By partnering with one of the local school districts, the First Tee of Monterey County brings 2,000 kids a week to its facility to learn the game and have some fun in the sun. Due to budget cutbacks, this is the only form of P.E. that many of these children get to enjoy. I've been around for a few of these sessions, and it's impossible not to smile at the joy that invariably comes with getting the ball airborne for the first time. First Tee also has a robust after-school program so the students have a safe place to play and learn while their parents are at work. Perhaps most important of all, an army of caring volunteers and very dedicated staff tend to the kids' emotional needs as well as their golf swings.
In recent months I've gotten to know an elementary school student named Jose Calderon, whose parents eek out a living wage by picking strawberries in the fields that surround Salinas. Jose has a charismatic smile and an athletic golf swing. (When we played a nine-hole match he borrowed my driver and, choking up almost to the graphite, roped a series a perfect drives.)
Jose comes to the First Tee every afternoon with other classmates from Virginia Barden Elementary School, which abuts the facility's golf course. "The people here make me feel good about myself," Jose once told me. (Jose and the other kids at the Monterey County chapter get to occasionally test their games at the swank Pasadera Country Club in Monterey, a Jack Nicklaus Signature design.)
He's a sweet kid, but according to his parents, who spoke through a translator, Jose used to have trouble channeling his energy at school. Golf has given him a new discipline and determination that have carried over to his studies and behavior at school, his parents said. In a neighborhood where it can be easy to lose hope, Jose has a sunny outlook on the future. "I want to live a good life and make my parents proud of me and make the people here (at the First Tee) proud of me," he says.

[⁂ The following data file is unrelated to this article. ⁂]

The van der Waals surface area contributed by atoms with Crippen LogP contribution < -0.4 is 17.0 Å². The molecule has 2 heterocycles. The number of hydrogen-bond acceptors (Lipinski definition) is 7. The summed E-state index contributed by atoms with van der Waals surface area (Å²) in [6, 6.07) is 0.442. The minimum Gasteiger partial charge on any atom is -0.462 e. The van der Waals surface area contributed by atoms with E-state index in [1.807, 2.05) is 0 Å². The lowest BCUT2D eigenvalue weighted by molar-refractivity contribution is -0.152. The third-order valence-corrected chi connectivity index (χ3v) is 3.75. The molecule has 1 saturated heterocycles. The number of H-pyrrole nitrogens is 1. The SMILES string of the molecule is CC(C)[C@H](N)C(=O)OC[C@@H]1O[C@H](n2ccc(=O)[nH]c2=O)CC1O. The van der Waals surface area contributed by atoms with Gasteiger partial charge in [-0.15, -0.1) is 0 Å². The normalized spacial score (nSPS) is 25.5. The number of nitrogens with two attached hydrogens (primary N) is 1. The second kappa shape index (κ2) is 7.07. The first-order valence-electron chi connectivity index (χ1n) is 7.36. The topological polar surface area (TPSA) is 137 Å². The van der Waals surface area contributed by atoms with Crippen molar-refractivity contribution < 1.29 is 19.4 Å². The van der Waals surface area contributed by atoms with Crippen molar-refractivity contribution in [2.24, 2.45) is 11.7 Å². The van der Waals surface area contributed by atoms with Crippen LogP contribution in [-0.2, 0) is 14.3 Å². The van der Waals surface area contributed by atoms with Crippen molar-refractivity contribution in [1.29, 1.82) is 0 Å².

The First Tee's new fundraising initiative received its first check this week courtesy of Nature Valley, the First Tee Open's title sponsor. But that wasn't the pre-tournament highlight Andrea Wong provided that. A 16-year-old with a 1 handicap, Andrea will tee it up in the First Tee Open with Taiwan's Chien Soon Lu, who nearly won last week's Montreal Championship. But that's not why she was nervous. "My Mandarin is a little rusty," she said with a laugh. Andrea was selected to speak at Wednesday's pairings party, and she dazzled with her confidence and eloquence. In reference to the core values the First Tee teaches, Andrea told a room full of players and dignitaries, "I think the value 'courtesy' is the most underrated. To me, courtesy goes beyond simply having good manners. To be courteous also means to act with kindness and compassion."
She's a shining example of that; having come up through the First Tee of San Francisco, Andrea now volunteers as an instructor at a couple of facilities in Northern California.
"It's funny, people say it's nice of me to help the kids, but really they're helping me," Andrea said. "I've learned so much about being a leader, being a role model, being compassionate and overcoming challenges. Being a part of the First Tee has made me look at the world in a different way."
Andrea, a senior-to-be, hopes to earn a college golf scholarship to help her family financially, but she doesn't dream of playing professionally. Her aspirations are more community oriented.
"I've gotten so much from the First Tee," she said, "I want to keep helping others. It feels really good to give back."
This is the essence of the First Tee. It's exciting to think that its power to affect young people will only continue to grow in the years ahead.